According to the census returns issued in 1893, the chief occupations of the people of the county were:—Professional, 6088 males and 2350 females; domestic, 764 males and 13,066 females; commercial, 6042 males and 112 females ; agricultural, 19,632 males and 681 females; fishing, 333 males and 2 females; industrial, 25,246 males and 7860 females; and "unoccupied," including retired business men, pensioners, those living on their own means, and others not specified, 12,023 males and 50,954 females; or a total in the county of 70,128 males and 75,025 females. The number of men employed in the leading industries was as follows:— Agricultural labourers, 11,282 ; general labourers, 5021; carpenters, bricklayers, and masons, 4020; and farmers, 2463. The chief occupations of women are, domestic service, with a total of 10,215, and those of millinery and dressmaking, 2987. There were also in the county 211 blind persons, 179 deaf, 98 deaf and dumb, and 723 mentally deranged,

The chief seats are Eastbury Park, Stalbridge Park, Cranborne Lodge, Sherborne Castle, Motcombe, Encombe, Melbury House, Milton-Abbas, Wimborne St Giles, Bryanstone, Rushmore Lodge, Down House, Gaunt's House, Loder's House, Mapperton, Parnham House, Raunston House, Sydling, Sans-Souci, Rhode Hill, Bloxworth, Bridehead, Charborough Park, Critchell House, Dewlish, Edmondesham, Frampton House, Stowborough Grange, Hanford House, Henbury, Herringstone Lodge, Kingston House, Langton, Lulworth, Manston, Moor-Critchell, Nottington House, Strode House, Studland, Thornhill House, Turnworth, Upton, West Stafford, Whatcombe, and Wolverton.

For parliamentary purposes, the county is divided into four divisions—North, East, West, and South. There are eight municipal boroughs—viz., Blandford Forum, Bridport, Dorchester, Lyme-Regis, Poole, Shaftesbury, Wareham, and Weymouth. It has one court of quarter sessions and nine petty-sessional divisions. There are 28 civil parishes; 254 ecclesiastical parishes and districts, and parts of five others. The county is governed by a lord-lieutenant, and a county council consisting of 57 councillors and 19 aldermen. It is in the south-western military district, and the western judicial circuit. The assizes and the quarter sessions are held at Dorchester. The county jail also is there. Population, in 1801, 114,452; in 1821, 144,930; in 1841, 175,054; in 1861, 188,789; in 1891,194,517.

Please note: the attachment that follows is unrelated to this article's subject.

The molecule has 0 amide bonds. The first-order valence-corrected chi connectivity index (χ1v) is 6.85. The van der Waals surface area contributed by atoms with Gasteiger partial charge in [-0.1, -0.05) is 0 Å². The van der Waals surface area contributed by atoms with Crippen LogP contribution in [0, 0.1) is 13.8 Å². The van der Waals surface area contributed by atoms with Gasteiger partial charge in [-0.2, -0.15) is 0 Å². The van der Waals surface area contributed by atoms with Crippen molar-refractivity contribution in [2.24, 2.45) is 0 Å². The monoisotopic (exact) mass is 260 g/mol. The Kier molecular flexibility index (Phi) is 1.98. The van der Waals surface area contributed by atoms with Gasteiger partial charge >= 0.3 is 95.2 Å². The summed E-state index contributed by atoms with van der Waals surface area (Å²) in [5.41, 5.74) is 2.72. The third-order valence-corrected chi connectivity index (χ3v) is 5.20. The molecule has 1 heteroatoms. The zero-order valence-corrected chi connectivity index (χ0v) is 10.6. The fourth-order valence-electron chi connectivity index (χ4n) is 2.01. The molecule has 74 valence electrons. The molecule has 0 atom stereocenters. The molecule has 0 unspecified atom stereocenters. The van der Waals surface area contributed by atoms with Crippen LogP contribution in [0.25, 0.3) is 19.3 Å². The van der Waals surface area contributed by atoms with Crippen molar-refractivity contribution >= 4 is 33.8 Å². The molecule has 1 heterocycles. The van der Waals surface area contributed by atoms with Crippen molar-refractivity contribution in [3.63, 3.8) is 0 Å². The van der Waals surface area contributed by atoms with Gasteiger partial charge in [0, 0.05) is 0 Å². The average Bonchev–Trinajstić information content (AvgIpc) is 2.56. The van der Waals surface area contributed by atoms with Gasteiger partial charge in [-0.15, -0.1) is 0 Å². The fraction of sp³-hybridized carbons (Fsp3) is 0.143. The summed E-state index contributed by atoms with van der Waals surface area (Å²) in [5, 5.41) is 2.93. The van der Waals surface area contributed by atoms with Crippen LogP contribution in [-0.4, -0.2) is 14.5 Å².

The territory now forming Dorsetshire belonged to the ancient British Durotriges and Morini, was included by the Romans in their Britannia Prima, and formed part of the Saxon kingdom of Wessex. The Danes invaded it, particularly in 833, 876, and 1002, and had battles with the Saxons in these years at, respectively, Charmouth and Dorchester. The Spanish Armada was routed off Portland in 1588, and Van Tromp beaten in 1653. The side of the King was taken by most of the higher classes in the wars of Charles I., and that of the Parliament by the working classes. The Duke of Monmouth landed at Lyme-Regis, and was taken near Horton after the battle of Sedgmoor. The county gave the title of Duke of Dorset to the family of Sackville. Ancient British remains, variously Druidical circles, hill-camps, and large barrows, occur at Pokeswell, Portisham, Winterbourne, Badbury-Rings, Hamildon-Hill, Hod-Hill, and Nine-barrow-down. The Ridge Way traversed the county from south to north, and the Via Iceniana from east to west. A Roman amphitheatre, perhaps originally British, is in the vicinity of Dorchester, and Roman stations were at Dorchester, Charmouth, Lyme-Regis, Wimborne-Minster, Weymouth, Wareham, and Poole. Ancient castle ruins are at Corfe Castle, Portland, and Brownsea. About forty abbeys, priories, and other monastic houses, besides some large fine churches, stood dispersed throughout the county, and interesting specimens of ancient ecclesiastical architecture, variously entire and ruined, occur at Wimborne-Minster, Sherbome, Stanwich, Bindon, Cerne-Abbas, Cranborne, and Shaftesbury.

Transcribed from The Comprehensive Gazetteer of England and Wales, 1894-5